We are fallen people living in a fallen world, and falling always hurts.  We are sinful people living in a sinful world, and sin always has dire consequences.  We are cursed people living in a cursed world, and the “Him who subjected it” to this curse is God (ref. Genesis 3).

God, whose sovereignty will be described in great detail in the ensuing chapters of Romans, decrees all things.  Recently we asked and answered the seventh article of The Westminster Shorter Catechism, “What are the decrees of God?  The decrees of God are his eternal purpose, according to the counsel of his will, whereby, for his own glory, he has foreordained whatsoever comes to pass.”

God’s great decrees include election, creation, fall, redemption, and consummation.  Some struggle with God’s sovereignty over the fall, but the fall is truly an application of God’s sovereignty which allows for mankind’s freedom.  God granted freedom, mankind uses freedom to sin and rebel against God, sin causes “suffering,” “groaning,” and “pains” to people and the planet.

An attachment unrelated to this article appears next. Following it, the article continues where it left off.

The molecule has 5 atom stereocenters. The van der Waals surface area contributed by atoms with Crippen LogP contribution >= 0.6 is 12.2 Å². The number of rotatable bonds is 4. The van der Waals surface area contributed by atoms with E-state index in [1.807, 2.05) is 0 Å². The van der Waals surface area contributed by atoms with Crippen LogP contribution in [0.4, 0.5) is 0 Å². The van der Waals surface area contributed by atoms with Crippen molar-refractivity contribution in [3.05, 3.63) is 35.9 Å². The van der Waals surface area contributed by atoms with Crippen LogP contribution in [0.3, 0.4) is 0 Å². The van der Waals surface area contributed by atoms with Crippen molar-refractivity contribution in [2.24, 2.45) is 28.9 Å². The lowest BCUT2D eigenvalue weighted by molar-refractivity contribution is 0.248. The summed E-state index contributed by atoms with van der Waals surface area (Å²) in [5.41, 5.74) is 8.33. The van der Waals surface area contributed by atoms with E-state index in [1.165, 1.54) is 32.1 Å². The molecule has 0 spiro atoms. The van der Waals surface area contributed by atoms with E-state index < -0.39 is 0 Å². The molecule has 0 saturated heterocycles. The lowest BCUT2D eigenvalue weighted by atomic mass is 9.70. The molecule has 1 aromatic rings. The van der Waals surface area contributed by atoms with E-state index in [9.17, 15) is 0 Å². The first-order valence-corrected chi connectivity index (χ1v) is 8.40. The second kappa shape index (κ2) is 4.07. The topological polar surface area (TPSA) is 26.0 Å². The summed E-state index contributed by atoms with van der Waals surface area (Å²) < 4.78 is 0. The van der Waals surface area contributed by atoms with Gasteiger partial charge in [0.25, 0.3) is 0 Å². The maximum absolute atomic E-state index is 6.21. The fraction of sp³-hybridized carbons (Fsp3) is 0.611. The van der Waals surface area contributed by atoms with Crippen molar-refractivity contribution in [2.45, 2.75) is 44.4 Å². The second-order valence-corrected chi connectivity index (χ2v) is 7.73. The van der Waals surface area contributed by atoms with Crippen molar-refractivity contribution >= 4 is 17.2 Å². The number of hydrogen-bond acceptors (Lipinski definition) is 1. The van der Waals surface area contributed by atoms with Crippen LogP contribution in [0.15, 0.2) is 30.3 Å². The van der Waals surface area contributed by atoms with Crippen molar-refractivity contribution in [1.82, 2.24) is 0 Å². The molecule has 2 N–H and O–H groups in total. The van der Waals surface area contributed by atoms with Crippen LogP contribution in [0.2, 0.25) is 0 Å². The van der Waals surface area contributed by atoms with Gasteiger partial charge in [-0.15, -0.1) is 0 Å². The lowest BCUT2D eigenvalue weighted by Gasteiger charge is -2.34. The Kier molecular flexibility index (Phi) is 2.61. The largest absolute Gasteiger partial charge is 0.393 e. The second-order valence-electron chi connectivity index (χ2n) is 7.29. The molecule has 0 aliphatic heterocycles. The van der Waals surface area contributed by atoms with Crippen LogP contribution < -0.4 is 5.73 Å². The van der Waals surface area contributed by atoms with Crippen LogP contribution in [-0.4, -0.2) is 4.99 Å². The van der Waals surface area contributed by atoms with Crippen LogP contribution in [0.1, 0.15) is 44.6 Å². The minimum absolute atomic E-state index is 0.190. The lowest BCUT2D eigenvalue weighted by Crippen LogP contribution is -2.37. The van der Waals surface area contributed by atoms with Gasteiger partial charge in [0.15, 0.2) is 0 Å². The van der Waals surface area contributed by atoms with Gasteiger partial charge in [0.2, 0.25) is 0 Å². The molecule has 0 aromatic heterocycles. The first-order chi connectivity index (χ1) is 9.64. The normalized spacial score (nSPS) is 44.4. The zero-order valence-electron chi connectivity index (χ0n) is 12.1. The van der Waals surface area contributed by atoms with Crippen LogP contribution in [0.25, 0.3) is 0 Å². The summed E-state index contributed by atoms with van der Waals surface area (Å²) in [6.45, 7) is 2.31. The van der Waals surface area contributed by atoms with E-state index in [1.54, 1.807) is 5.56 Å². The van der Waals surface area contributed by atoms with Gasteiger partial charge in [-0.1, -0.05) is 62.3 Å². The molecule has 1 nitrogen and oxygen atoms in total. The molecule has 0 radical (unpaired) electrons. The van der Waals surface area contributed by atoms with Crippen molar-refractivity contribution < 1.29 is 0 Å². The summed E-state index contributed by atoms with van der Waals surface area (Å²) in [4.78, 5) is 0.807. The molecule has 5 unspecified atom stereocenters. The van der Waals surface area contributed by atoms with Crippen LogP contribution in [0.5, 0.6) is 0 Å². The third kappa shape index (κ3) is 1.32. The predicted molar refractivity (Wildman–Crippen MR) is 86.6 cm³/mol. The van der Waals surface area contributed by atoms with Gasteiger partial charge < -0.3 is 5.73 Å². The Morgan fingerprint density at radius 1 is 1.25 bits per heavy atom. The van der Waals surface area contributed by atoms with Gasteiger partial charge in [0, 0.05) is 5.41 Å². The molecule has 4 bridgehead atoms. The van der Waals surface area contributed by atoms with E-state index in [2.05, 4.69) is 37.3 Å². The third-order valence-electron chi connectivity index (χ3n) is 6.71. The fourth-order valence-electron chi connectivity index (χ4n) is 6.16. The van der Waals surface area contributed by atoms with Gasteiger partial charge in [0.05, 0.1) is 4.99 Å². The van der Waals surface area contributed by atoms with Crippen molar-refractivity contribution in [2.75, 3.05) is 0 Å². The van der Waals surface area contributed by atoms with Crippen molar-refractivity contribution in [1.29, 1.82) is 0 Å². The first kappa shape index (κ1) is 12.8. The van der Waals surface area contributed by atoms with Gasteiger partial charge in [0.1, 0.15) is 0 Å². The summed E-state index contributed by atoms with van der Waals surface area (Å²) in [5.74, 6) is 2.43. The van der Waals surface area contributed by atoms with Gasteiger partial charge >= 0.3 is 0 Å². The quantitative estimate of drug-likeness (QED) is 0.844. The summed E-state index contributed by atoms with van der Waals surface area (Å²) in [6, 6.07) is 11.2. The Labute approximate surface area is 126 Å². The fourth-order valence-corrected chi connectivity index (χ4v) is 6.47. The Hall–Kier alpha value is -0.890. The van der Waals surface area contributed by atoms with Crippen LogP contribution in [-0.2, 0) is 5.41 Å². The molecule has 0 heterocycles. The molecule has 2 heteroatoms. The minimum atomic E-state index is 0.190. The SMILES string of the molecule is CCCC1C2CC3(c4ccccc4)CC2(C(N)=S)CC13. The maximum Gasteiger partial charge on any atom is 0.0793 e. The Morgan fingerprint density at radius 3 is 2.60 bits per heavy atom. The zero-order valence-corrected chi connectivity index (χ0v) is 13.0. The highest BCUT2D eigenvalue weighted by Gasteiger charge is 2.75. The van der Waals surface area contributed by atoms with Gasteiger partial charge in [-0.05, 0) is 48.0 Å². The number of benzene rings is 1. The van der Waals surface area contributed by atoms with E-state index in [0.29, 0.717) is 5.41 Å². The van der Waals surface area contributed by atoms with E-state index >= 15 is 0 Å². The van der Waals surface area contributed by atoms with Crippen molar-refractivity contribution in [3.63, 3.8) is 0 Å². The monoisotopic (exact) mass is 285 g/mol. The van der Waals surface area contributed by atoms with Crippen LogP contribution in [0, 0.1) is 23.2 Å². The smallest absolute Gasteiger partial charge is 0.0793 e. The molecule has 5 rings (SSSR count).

We Christians suffer along with everyone else.  We get cancer and die.  We are victims of violent crime.  We can’t have children.  We go through divorces.  We get deep wounds when we are just trying to help others.  We suffer, we groan, we endure pain.

Why does God allow it?  It is a consequence of our God-given freedom.  At the same time, it is a conspicuous act of God to show us this world is not our home.  It is just a waiting room.  It makes us grasp for something more, like the words in this text, “redemption,” “hope,” to be “saved,” and for “the glory that is to be revealed.”

Until the apocalypse (the actual word translated “revealed”), we suffer, groan, and wait.  But we don’t have to wait alone.

We wait together.  

Look at the plural nouns and pronouns used by Paul in seven out of the eight verses in this text: “us” (vs. 18), “sons” (and daughters, vs. 19), “children” (vs. 21), “we” (vs. 22), “we ourselves,” “we,” “sons” (and daughters), “bodies" (vs. 23), “we” (vs. 24), “we” (vs. 25).  These are your brothers and sisters by “adoption” and “redemption” (vs. 23).  These are the people in your waiting room.  The waiting room has a name.  It is called the church.